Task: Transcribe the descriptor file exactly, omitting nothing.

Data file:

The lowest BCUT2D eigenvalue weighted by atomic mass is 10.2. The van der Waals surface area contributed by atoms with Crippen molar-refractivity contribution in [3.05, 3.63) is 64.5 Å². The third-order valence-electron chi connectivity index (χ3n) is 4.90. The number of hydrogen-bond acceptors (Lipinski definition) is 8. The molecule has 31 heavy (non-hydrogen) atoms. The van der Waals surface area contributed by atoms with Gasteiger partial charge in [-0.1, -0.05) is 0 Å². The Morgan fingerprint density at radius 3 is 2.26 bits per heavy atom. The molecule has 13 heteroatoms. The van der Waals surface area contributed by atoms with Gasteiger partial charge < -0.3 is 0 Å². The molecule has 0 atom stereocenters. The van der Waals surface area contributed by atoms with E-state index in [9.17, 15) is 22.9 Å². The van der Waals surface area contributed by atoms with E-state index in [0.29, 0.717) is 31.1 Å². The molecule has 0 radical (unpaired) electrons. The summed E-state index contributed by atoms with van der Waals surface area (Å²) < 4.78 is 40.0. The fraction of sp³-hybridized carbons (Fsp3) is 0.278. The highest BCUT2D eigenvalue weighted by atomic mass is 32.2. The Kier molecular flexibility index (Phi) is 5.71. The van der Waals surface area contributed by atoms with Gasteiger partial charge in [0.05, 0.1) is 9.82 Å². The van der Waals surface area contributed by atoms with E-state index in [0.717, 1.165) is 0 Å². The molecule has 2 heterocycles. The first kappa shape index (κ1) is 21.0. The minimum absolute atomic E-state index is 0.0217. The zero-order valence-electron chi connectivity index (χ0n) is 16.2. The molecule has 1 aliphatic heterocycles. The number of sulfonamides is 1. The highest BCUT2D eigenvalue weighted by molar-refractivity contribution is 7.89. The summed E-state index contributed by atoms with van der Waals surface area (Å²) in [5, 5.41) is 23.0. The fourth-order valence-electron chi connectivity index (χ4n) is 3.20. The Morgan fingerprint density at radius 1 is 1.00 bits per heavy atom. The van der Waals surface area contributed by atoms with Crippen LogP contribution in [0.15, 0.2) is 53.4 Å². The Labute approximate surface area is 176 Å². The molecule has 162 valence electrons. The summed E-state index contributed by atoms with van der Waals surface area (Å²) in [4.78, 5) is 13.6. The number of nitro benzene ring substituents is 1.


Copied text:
The lowest BCUT2D eigenvalue weighted by atomic mass is 10.2. The van der Waals surface area contributed by atoms with Crippen molar-refractivity contribution in [3.05, 3.63) is 64.5 Å². The third-order valence-electron chi connectivity index (χ3n) is 4.90. The number of hydrogen-bond acceptors (Lipinski definition) is 8. The molecule has 31 heavy (non-hydrogen) atoms. The van der Waals surface area contributed by atoms with Gasteiger partial charge in [-0.1, -0.05) is 0 Å². The Morgan fingerprint density at radius 3 is 2.26 bits per heavy atom. The molecule has 13 heteroatoms. The van der Waals surface area contributed by atoms with Gasteiger partial charge < -0.3 is 0 Å². The molecule has 0 atom stereocenters. The van der Waals surface area contributed by atoms with E-state index in [9.17, 15) is 22.9 Å². The van der Waals surface area contributed by atoms with E-state index in [0.29, 0.717) is 31.1 Å². The molecule has 0 radical (unpaired) electrons. The summed E-state index contributed by atoms with van der Waals surface area (Å²) < 4.78 is 40.0. The fraction of sp³-hybridized carbons (Fsp3) is 0.278. The highest BCUT2D eigenvalue weighted by atomic mass is 32.2. The Kier molecular flexibility index (Phi) is 5.71. The van der Waals surface area contributed by atoms with Gasteiger partial charge in [0.05, 0.1) is 9.82 Å². The van der Waals surface area contributed by atoms with E-state index in [0.717, 1.165) is 0 Å². The molecule has 2 heterocycles. The first kappa shape index (κ1) is 21.0. The minimum absolute atomic E-state index is 0.0217. The zero-order valence-electron chi connectivity index (χ0n) is 16.2. The molecule has 1 aliphatic heterocycles. The number of sulfonamides is 1. The highest BCUT2D eigenvalue weighted by molar-refractivity contribution is 7.89. The summed E-state index contributed by atoms with van der Waals surface area (Å²) in [5, 5.41) is 23.0. The fourth-order valence-electron chi connectivity index (χ4n) is 3.20. The Morgan fingerprint density at radius 1 is 1.00 bits per heavy atom. The van der Waals surface area contributed by atoms with Crippen LogP contribution in [0.15, 0.2) is 53.4 Å². The Labute approximate surface area is 176 Å². The molecule has 162 valence electrons. The summed E-state index contributed by atoms with van der Waals surface area (Å²) in [4.78, 5) is 13.6. The number of nitro benzene ring substituents is 1.